Nobel Laureate, playwright, poet and political activist, was born on July 13, 1934, in Abeokuta, Western Nigeria, and lived with his family in the Aké quarter of the city. At that time, his homeland was still a British dependency. His father was the headmaster of an Anglican primary school, and his mother, whose nickname was "Wild Christian," was a shop owner and teacher. In 1981, Soyinka published Aké, a memoir about his youth, which James Olney of the New York Times described as "a classic of childhood memoirs wherever and whenever produced."
A precocious, intellectually omnivorous child, Soyinka sated his hunger for knowledge at his home, which he describes in the book as "the intellectual watering-hole of Aké and its environs." His memoir is filled with the poignant, often hilarious misadventures of a hyper-energetic young boy, but toward the end the narrative takes a decidedly intense turn. Soyinka becomes involved in and inspired by both Nigeria's fight for independence and the revolt against a tax on women that his mother leads. In Aké, Soyinka writes, "I sensed the beginning of an unusual event and was gripped by the excitement."
The author admits that his lifelong political activism has its roots in his childhood. He describes the tax revolt as "the earliest event I remember in which I was really caught up in a wave of activism and understood the principles involved. Young as I was, it all took place around me, discussions took place around me, and I knew what forces were involved. But even before [the tax revolt], I'd listened to elders talking, and I used to read the newspapers on my father's desk. This was a period of anti-colonial fervor, so the entire anti-colonial training was something I imbibed quite early, even before the women's movement."
After studying Greek, English, and history at the University of Ibadan in Nigeria from 1952 to 1954, Soyinka traveled to England to attend the University of Leeds. There he was a member of the school's Theatre Group and earned his bachelor's degree with honors in 1957.
Following graduation, Soyinka worked as a play reader for London's Royal Court Theatre, where he was also able to direct some of his early plays. In 1960, he returned to Nigeria to study West African drama at the University of Ibadan. The following year, Soyinka wrote a number of radio plays until the government quashed his efforts for being overly critical.
Four years later, Soyinka would once again run foul of the government. After being wrongly accused of conspiring to broadcast false election results on the radio, he was arrested. A protest over his imprisonment was organised by an international group of writers, including Norman Mailer and William Styron, and he was freed three months later.
In 1967, at the beginning of the Nigerian civil war, he was unjustly accused of assisting rebels in the breakaway republic of Biafra to purchase jet fighters. Soyinka was arrested but never formally charged and spent most of the next twenty-seven months in solitary confinement in a cell that measured only four feet by eight feet.
During his imprisonment, Soyinka surreptitiously composed on discarded cigarette packages, toilet paper, and between the lines of books he secretly managed to acquire. Many of those scribblings were later compiled in his 1972 book, The Man Died: The Prison Notes of Wole Soyinka. Gerald Weales of the New York Times wrote that "A few of the notes in this book are among the best things that Soyinka has done." However, the journalist asserted that "the real subject matter of the book [is] the author's attempt to survive as a man, as a mind." Soyinka readily admits that being able to write while in prison was essential for his survival. "It was crucial," he says. "That saved my sanity, just to be able to scribble some things from time to time. And I think that would be true of most writers."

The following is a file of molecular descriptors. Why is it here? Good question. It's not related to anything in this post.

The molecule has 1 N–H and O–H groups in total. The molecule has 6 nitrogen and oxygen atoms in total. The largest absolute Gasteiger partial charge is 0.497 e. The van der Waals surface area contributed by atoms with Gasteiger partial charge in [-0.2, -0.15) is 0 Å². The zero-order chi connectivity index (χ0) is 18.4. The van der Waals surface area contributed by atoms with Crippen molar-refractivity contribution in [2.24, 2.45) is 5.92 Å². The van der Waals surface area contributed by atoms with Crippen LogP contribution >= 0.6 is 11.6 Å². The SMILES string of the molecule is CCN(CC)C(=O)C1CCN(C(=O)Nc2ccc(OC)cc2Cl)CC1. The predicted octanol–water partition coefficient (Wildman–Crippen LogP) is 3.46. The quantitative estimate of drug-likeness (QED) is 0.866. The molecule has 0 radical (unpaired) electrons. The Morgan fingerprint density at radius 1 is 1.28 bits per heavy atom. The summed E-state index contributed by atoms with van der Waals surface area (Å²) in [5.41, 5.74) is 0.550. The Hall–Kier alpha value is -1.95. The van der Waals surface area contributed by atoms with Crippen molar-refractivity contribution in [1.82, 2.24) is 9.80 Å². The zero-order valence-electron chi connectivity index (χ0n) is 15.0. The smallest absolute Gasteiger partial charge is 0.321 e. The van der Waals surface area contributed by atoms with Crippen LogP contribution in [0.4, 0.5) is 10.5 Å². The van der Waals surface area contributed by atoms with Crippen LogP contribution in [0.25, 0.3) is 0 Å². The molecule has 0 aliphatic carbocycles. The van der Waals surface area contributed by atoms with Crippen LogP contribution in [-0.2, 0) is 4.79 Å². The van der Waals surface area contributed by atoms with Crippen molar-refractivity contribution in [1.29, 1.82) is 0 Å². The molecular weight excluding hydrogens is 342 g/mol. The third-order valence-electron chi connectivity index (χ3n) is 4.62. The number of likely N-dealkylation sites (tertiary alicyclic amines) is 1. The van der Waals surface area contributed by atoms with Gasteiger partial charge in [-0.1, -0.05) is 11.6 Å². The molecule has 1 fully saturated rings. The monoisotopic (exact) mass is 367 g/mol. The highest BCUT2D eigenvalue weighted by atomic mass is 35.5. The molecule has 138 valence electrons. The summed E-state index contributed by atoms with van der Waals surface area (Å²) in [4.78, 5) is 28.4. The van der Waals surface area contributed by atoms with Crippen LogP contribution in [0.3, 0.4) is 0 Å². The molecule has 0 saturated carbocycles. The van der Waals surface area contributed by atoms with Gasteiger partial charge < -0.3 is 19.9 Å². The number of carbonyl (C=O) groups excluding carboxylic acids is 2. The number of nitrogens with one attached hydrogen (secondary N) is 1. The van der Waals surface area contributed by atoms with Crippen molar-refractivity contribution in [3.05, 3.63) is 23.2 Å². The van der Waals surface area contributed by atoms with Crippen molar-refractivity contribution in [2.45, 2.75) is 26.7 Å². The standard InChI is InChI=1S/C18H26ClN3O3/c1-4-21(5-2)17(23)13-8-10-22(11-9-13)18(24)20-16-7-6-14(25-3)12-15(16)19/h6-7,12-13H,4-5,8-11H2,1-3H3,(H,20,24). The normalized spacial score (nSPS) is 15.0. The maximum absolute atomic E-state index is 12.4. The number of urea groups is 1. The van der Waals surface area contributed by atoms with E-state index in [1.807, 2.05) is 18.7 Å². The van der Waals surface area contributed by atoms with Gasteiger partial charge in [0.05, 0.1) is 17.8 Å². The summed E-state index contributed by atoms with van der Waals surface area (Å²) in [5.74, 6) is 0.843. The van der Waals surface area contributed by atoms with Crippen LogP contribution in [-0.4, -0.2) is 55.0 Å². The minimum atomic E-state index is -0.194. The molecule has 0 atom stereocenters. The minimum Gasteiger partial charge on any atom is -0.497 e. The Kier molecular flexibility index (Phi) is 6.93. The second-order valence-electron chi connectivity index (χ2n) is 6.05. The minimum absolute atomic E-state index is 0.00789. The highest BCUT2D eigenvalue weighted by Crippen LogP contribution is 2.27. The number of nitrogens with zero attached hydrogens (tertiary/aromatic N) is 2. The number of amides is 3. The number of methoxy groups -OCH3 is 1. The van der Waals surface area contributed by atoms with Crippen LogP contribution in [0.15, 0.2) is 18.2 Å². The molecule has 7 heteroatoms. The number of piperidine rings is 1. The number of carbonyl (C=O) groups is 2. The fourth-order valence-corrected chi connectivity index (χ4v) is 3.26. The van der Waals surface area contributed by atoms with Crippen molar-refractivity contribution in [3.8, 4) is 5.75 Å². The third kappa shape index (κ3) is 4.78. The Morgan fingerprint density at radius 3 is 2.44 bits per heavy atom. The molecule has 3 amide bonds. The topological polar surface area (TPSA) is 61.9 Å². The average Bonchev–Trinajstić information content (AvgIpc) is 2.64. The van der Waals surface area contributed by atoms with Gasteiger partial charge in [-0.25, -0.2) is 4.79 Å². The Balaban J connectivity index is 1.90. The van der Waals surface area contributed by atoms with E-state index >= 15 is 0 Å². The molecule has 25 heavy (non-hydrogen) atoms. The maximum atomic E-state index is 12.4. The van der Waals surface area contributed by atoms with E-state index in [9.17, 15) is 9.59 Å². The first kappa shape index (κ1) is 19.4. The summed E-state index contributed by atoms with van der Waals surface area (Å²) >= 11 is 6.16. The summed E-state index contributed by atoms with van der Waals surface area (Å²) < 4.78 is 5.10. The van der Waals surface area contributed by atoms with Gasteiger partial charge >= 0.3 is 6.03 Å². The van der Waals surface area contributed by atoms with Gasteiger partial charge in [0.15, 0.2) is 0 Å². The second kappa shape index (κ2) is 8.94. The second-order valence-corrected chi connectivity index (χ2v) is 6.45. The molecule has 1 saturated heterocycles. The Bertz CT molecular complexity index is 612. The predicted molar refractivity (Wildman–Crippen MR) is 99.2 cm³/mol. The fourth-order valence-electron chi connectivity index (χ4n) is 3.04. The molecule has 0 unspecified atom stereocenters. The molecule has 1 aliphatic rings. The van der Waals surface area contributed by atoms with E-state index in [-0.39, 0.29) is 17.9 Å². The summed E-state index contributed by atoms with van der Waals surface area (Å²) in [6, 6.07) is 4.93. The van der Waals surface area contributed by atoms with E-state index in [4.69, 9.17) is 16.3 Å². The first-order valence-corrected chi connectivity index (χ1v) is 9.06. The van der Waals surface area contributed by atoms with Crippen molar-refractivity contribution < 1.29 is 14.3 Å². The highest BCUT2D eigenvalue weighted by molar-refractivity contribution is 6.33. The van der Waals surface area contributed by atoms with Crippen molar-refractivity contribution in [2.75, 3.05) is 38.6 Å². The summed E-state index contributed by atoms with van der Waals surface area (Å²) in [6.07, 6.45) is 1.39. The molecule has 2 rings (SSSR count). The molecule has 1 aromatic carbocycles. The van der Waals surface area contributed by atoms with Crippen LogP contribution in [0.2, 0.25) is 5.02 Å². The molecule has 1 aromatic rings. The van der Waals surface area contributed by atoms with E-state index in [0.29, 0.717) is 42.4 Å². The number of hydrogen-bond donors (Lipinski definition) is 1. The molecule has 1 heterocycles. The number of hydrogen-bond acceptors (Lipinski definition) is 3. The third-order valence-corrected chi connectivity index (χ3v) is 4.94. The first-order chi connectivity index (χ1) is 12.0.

In October 1969, Soyinka was released from prison and became chair of the Department of Theatre Arts at the University of Ibadan. His tenure would not last long. The following year he left Nigeria and went into voluntary exile in Europe for the next five years. During that time, he served as editor of Transition, Africa's leading intellectual journal.
In 1975, Soyinka travelled back to Nigeria and the following year became a professor of English at the University of Ife. During the 1970s and throughout the next decade, he was a force in local and national politics in his homeland and also served as a visiting professor at numerous universities, including Harvard, Yale, Cornell, and Cambridge.
In 1986, Soyinka was awarded the Nobel Prize for Literature, the first African to be so honoured. The Swedish Academy described him as "one of the finest poetical playwrights that have written in English." Ironically, Soyinka says winning a Nobel Prize was something of a mixed blessing for him. "A lot of people find this difficult to believe, but for me it was just another prize, only bigger and more demanding on me in terms of what you give back, because everybody wants something as a result of that prize. It has such a prestige and such a hold on people's imagination in all corners and on all levels that you become the property of the world. I don't regret it, don't misunderstand me, but it is a mixed blessing."
Soyinka's 1996 book, The Open Sore of a Continent, is an impassioned examination of more recent political unrest in his homeland of Nigeria. "Under a dictatorship, a nation ceases to exist," Soyinka rails in The Open Sore. "All that remains is a fiefdom, a planet of slaves regimented by aliens from outer space."
This biography adapted from an article by John D. Thomas first published in Emory Magazine.
Wole Soyinka's books are published in the UK by Methuen.
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